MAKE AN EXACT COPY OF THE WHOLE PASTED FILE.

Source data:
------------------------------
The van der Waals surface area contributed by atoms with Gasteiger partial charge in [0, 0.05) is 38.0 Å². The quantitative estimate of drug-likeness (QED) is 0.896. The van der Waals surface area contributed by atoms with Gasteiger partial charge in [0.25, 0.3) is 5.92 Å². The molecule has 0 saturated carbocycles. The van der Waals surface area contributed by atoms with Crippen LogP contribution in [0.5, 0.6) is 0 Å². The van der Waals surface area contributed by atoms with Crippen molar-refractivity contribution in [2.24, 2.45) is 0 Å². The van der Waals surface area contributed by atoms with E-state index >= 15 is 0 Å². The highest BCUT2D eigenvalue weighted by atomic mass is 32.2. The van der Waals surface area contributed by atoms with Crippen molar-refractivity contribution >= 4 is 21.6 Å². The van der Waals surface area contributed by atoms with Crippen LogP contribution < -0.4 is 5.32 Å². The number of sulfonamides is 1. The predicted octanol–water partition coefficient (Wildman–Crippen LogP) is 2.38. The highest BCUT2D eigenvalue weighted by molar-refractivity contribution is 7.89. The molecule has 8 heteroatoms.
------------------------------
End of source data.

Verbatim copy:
The van der Waals surface area contributed by atoms with Gasteiger partial charge in [0, 0.05) is 38.0 Å². The quantitative estimate of drug-likeness (QED) is 0.896. The van der Waals surface area contributed by atoms with Gasteiger partial charge in [0.25, 0.3) is 5.92 Å². The molecule has 0 saturated carbocycles. The van der Waals surface area contributed by atoms with Crippen LogP contribution in [0.5, 0.6) is 0 Å². The van der Waals surface area contributed by atoms with Crippen molar-refractivity contribution in [2.24, 2.45) is 0 Å². The van der Waals surface area contributed by atoms with E-state index >= 15 is 0 Å². The highest BCUT2D eigenvalue weighted by atomic mass is 32.2. The van der Waals surface area contributed by atoms with Crippen molar-refractivity contribution >= 4 is 21.6 Å². The van der Waals surface area contributed by atoms with Crippen LogP contribution < -0.4 is 5.32 Å². The number of sulfonamides is 1. The predicted octanol–water partition coefficient (Wildman–Crippen LogP) is 2.38. The highest BCUT2D eigenvalue weighted by molar-refractivity contribution is 7.89. The molecule has 8 heteroatoms.